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 The E-Marketing Digest
 Volume #2,Issue #145
 March 9, 1998
 Gary K. Foote, Moderator

 The E-Marketing Digest is published by Webbers Communications
 N. Conway, NH 03860   (603)447-1024

 Advertise in The E-Marketing Digest and reach over 1,000 
 small business owners in 40+ countries.  1200+ subscribers 
 plus pass-alongs = 2,000+ impressions per issue.

 For a copy of our Insertion Order/Rate card 

 Table of Contents

 + Ongoing

    "Subscribe via E-mail and Website"
       - Rick Smith

       - Khairiz Sabri

    "Pegasus Tutorial Part 2"
       - Gary K. Foote

    "The Future of the Online Language Issue"
       - Bill Dunlap


 Moderator's Comments

Hi All,

Happy Monday.  Today's EMD carries the long-awaited tutorial 
on using Pegasus to create and manage distribution (mailing) 
lists that run from your own computer.  It took a bit longer 
than I thought it would to write, but here it is in all its 
glory.  I hope it helps you good readers.

Also there are some intriguing thoughts posted on the subject 
of automated translations by Bill Dunlap that grew out of his 
conversations with the CEO of Systran, the company who provides 
the free translation service at the AltaVista search engine  

Finally, there will soon be a searchable archives for this list.
Reader Michael Hammons has created a search script that we 
will be installing this week.  Many, many thanks to Michael for 
his time on this project.  It is this kind of giving 
one-to-many that makes the EMD one of my favorite online 

And now, on with the show...




From: Rick Smith 
Subject: subscribe via E-mail and website

Richard wrote -

>>I want people to be able to subscribe via E-mail and off my web 

Don't let the absence of a list server slow you down.  Depending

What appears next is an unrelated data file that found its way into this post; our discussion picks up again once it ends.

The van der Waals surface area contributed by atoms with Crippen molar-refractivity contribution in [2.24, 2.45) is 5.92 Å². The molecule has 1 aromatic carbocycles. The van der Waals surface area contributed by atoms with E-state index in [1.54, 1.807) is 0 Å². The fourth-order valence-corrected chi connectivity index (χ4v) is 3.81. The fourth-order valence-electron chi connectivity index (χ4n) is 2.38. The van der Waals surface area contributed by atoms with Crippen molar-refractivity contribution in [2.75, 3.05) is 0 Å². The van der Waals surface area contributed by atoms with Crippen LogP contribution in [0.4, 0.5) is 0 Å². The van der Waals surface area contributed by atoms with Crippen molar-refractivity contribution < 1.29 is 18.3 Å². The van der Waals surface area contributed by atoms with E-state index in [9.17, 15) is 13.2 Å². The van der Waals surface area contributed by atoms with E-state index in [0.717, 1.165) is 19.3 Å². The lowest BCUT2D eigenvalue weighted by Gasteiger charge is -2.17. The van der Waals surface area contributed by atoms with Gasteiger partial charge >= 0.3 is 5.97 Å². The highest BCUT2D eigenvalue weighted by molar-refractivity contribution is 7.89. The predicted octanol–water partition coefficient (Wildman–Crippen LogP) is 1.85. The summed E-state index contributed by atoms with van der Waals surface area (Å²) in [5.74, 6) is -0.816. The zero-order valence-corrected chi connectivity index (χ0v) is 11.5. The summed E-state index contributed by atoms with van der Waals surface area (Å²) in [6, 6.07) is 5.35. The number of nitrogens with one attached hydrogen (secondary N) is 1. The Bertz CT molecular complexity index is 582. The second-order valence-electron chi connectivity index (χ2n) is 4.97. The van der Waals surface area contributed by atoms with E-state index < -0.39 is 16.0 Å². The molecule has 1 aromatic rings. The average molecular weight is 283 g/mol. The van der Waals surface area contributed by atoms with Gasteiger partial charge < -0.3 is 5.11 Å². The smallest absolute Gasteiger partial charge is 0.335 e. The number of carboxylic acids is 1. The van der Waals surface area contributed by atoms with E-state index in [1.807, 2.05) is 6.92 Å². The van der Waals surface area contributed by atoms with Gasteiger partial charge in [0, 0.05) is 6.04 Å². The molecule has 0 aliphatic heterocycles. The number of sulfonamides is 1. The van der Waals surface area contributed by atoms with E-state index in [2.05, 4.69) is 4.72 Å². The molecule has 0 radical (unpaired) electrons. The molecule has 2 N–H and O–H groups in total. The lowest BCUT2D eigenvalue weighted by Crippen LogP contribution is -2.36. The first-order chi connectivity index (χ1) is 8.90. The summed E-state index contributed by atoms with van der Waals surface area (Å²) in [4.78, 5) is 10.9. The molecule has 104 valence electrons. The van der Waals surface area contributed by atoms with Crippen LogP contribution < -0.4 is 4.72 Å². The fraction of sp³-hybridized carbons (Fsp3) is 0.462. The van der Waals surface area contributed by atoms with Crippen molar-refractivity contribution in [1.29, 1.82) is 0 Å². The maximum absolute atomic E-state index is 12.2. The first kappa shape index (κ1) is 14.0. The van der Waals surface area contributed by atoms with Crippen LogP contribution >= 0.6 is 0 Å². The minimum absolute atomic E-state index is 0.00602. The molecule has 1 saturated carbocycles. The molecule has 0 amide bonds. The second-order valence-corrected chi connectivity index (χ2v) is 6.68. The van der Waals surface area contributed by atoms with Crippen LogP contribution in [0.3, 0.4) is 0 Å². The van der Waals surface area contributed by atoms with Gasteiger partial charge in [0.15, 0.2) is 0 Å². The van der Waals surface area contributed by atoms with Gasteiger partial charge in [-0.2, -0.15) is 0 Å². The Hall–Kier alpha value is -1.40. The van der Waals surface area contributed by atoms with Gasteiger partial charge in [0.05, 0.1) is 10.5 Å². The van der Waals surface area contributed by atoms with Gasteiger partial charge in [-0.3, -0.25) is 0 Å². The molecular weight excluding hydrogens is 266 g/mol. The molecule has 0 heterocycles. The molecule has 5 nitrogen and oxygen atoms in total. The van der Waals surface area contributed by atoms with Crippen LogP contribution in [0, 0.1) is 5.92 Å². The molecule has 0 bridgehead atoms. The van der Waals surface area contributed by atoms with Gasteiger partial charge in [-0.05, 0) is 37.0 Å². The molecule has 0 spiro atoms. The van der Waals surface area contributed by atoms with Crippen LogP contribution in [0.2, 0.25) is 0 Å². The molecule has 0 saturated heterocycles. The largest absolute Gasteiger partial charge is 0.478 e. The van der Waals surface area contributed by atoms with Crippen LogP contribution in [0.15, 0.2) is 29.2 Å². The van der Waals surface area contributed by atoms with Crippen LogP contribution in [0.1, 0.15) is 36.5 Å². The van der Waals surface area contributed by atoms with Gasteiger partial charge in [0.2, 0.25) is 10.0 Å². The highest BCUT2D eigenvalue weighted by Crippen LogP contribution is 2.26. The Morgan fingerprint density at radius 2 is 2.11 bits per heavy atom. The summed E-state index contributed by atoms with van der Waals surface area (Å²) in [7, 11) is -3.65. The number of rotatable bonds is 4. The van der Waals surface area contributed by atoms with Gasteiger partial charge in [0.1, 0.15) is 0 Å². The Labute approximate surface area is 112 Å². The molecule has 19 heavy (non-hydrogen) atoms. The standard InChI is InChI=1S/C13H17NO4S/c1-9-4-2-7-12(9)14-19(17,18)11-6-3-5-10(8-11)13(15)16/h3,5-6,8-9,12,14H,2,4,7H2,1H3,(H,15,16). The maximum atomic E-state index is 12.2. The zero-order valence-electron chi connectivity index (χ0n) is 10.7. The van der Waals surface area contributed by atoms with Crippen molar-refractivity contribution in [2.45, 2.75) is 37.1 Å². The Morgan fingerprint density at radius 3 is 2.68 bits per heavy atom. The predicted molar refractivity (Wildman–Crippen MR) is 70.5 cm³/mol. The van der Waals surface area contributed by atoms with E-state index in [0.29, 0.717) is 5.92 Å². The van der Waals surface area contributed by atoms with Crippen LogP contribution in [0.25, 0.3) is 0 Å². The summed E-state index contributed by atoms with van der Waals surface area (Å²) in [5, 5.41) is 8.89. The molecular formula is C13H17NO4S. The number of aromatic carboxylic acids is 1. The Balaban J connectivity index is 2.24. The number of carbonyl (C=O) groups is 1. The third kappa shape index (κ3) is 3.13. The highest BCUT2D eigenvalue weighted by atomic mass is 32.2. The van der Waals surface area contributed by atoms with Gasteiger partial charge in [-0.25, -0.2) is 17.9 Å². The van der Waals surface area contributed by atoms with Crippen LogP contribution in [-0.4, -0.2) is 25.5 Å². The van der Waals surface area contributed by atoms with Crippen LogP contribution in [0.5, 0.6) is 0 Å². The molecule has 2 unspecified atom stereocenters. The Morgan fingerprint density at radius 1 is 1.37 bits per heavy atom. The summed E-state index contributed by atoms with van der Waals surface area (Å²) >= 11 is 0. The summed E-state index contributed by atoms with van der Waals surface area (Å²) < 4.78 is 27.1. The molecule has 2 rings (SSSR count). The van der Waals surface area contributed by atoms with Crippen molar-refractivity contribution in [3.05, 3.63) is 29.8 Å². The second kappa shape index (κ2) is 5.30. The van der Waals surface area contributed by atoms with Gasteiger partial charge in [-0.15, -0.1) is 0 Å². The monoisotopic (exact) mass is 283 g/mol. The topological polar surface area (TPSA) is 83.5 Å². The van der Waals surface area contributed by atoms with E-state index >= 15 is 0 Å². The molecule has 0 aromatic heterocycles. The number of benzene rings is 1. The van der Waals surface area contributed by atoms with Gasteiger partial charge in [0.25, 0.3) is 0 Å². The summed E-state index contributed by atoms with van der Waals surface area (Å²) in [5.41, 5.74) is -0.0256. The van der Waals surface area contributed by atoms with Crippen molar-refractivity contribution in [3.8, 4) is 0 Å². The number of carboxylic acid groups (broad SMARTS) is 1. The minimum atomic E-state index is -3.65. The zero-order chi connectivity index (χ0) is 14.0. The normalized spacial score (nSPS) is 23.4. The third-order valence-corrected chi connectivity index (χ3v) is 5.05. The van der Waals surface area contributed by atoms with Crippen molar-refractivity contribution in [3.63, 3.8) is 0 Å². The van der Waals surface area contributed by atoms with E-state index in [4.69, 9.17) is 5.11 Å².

on the size of your list, you can manage your e-zine quite nicely 
with Pegasus or Eudora.  I have 1400+ subscribers to my e-zine 
and I've been using Pegasus to send it for several months.  I 
suspect I may soon have to go with a list server because sending 
my zine is getting a little slow.  In any case, there are list 
servers such as Oaknet that will handle your list for no charge,
(it will cost you putting their ad in each issue which may 
eliminate sponsor-ships).

As far as getting subscribers from the Web site, you can setup 
e-mail forms that will e-mail the subscriptions to wherever 
you want them to go.

Rick Smith, "The Guerrilla Computer Consultant"
Small business owners, subscribe now to Rick's free online
newsletter to learn how to competition proof your business.
Send any e-mail to 

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***  NEXT TOPIC - Pegasus  ***

From: Le Homme 
Subject: Pegasus

Hi Gary,

Your tutorial came at the right time for me! I am preparing to
publish the Premier issue of "CyberJaya Newsletter" in April and
Pegasus is doing a great job. I am in the "test, test and more test"
stage before "CyberJaya Newsletter" makes it way.

Marty Foley's article was as helpful. And I strongly suggest fellow
marketers get a copy of it as well.

You gotta get Part 2 out very soon Gary! I need all the help that I
can to make full use of Pegasus.

Khairiz Sabri

"CyberJaya Newsletter" provides tips and information to present
and future entrepreneurs in business marketing, promotion and
advertising. It is FREE and sent only on request. To subscribe:


[Moderator's Comment]

Well Khairiz,  Here it is...  finally!  Enjoy...



***  NEXT TOPIC - Pegasus Tutorial Part 2  ***

From: Gary K. Foote
Subject: Pegasus Tutorial Part 2

Hi All,

Here it is, the long awaited second part of the Pegasus 
Tutorial, "Setting Up Mailinglists", or 'Distribution Lists' 
as Pegasus calls them.

In Part 1, I gave you the path to reach the dialog box where